On Sunday 2 May, just two nights before the Madrid election, a group of activists broke into a derelict hotel in the centre of Madrid. Upon entering, they found 112 abandoned en-suite bedrooms, a decaying Andalusian patio, three large salons with a hundred wooden chairs, a sturdy stainless steel kitchen and an overall perfect space to build the newest generation of grassroots social project La Ingobernable (The Ungovernable).
La Ingobernable began in 2000 with the aim to fill the support gap caused by Madrid’s shrinking public services. This independent collective provides information, advice and support in housing, mental health, gender violence, immigration and more, depending on the skills of the volunteers involved. As they’ve grown, so has their need for space.
In the last four years, La Ingobernable has occupied three different buildings in the centre of Madrid.
In 2017, after four years of dereliction, a 3,000m² building (originally the headquarters of UNED and then a health centre) became La Ingobernable’s first permanent residence. Within just a month of moving in, La Ingobernable had already organised 135 activities and, after two years, it was estimated that more than 100,000 people had attended over 170 monthly activities. The building also served as a logistics centre during the feminist strikes of 8 March in 2018 and 2019 and La Ingobernable quickly became synonymous with Madrid culture.
The centre was evicted on 13 November, 2019 by a police operation which began at 3 am and involved 130 officers. In June 2020, the superior court of justice of Madrid declared that the eviction was illegal but the groups had already made plans to occupy another building on Calle Alberto Bosch, behind the Prado. It had been empty for five years and was owned by the Ministry of Justice but, on 14 March of last year, when State of Emergency began, the ministry began an eviction process and the building was evicted on 22 April 2020 with nobody inside at the time due to confinement.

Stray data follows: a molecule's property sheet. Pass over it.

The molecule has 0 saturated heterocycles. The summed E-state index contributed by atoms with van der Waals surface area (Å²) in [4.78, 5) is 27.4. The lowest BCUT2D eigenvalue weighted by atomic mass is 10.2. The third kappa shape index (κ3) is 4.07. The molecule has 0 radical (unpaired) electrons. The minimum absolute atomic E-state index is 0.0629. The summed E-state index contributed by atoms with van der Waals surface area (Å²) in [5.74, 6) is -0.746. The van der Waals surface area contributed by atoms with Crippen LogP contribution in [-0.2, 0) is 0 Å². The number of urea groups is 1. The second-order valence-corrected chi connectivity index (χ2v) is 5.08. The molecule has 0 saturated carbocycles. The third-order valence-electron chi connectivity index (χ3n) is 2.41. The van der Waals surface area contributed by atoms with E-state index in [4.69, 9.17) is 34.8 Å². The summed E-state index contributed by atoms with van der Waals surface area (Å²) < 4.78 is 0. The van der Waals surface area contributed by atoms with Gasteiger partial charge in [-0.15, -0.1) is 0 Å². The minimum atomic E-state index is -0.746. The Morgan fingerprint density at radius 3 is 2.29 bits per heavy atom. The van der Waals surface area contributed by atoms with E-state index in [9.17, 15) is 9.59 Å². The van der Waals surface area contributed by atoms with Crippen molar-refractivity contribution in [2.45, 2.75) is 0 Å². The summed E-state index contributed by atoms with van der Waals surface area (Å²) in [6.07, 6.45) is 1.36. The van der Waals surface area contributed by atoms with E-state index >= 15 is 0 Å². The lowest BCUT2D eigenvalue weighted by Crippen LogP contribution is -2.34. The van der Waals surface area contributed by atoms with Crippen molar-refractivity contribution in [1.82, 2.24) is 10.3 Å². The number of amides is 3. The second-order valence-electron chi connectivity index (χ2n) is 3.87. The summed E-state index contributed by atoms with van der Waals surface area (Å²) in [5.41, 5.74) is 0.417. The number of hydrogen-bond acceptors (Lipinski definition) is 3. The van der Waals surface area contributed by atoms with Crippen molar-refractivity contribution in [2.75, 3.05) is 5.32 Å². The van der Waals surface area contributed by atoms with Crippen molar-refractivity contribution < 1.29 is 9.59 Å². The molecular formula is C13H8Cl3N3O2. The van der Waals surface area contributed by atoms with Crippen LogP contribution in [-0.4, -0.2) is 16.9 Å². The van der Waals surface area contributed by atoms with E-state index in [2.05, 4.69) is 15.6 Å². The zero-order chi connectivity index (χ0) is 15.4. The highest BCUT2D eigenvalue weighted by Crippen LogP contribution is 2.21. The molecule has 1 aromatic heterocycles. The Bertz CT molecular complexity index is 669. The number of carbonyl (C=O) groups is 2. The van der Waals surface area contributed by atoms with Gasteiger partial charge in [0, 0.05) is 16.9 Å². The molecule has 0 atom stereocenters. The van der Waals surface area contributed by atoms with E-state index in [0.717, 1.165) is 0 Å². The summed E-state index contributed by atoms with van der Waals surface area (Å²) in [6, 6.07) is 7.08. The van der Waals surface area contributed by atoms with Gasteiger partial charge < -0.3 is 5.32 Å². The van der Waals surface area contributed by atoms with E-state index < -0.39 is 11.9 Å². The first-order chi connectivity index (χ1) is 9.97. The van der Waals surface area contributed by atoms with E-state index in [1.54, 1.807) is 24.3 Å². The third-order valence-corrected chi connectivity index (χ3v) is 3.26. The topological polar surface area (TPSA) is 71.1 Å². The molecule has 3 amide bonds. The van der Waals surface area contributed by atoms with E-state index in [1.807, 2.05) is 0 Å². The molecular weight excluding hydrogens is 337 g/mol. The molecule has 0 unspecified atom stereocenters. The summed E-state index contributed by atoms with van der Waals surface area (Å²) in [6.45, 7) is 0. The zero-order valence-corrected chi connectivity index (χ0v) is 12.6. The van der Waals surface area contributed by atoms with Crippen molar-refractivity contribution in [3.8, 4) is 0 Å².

After the eviction, the collective moved online until State of Emergency was coming to an end. That’s when they found Hostal Cantabrico.
Until the hotel’s closure in around 2014 (there’s a calendar in the kitchen open on the month of September 2014), this no-frills hotel located a stone’s throw from Puerta del Sol brought in guests with the most no-frills strap-line:
This simple hostel is located in Barrio de las Letras. The 112 welcoming rooms offer a perfect place to relax at the end of the day. This accommodation does not accept pets.
TripAdvisor seems to think Hostal Cantabrico is still open and gives it a less than average 2.5. The reviews make for an entertaining read too – here are some highlights:
Overall, the worst accommodation I have ever stayed at but the location is excellent.
If you like back street dirty grottos with rude service then this is the place for you!
The food always arrived cold and in a puddle of moisture on your plate.
The single beds we had were very short and our feet hung off the end (I’m only 164 cm tall), and were very hard and you could feel the springs poking into you.
The street outside has a very busy bar/ restaurant that seems to stay open until around 6:30 am and it’s absolutely impossible to sleep as there is constant shouting/singing/screaming etc. from people outside.
And now for the best worst one…
We dreaded going back to our room at any time of the day.
It wasn’t long after this final review that Hostal Cantabrico closed its doors for good, meaning no more entertaining feedback but also no more guests, staff or any form of life whatsoever apart from the odd swift that chose to build its nest in the corner of a window.
The five-storey building quickly entered a state of dereliction and the top floors began to crack and crumble – a somewhat intentional move according to its most recent occupants.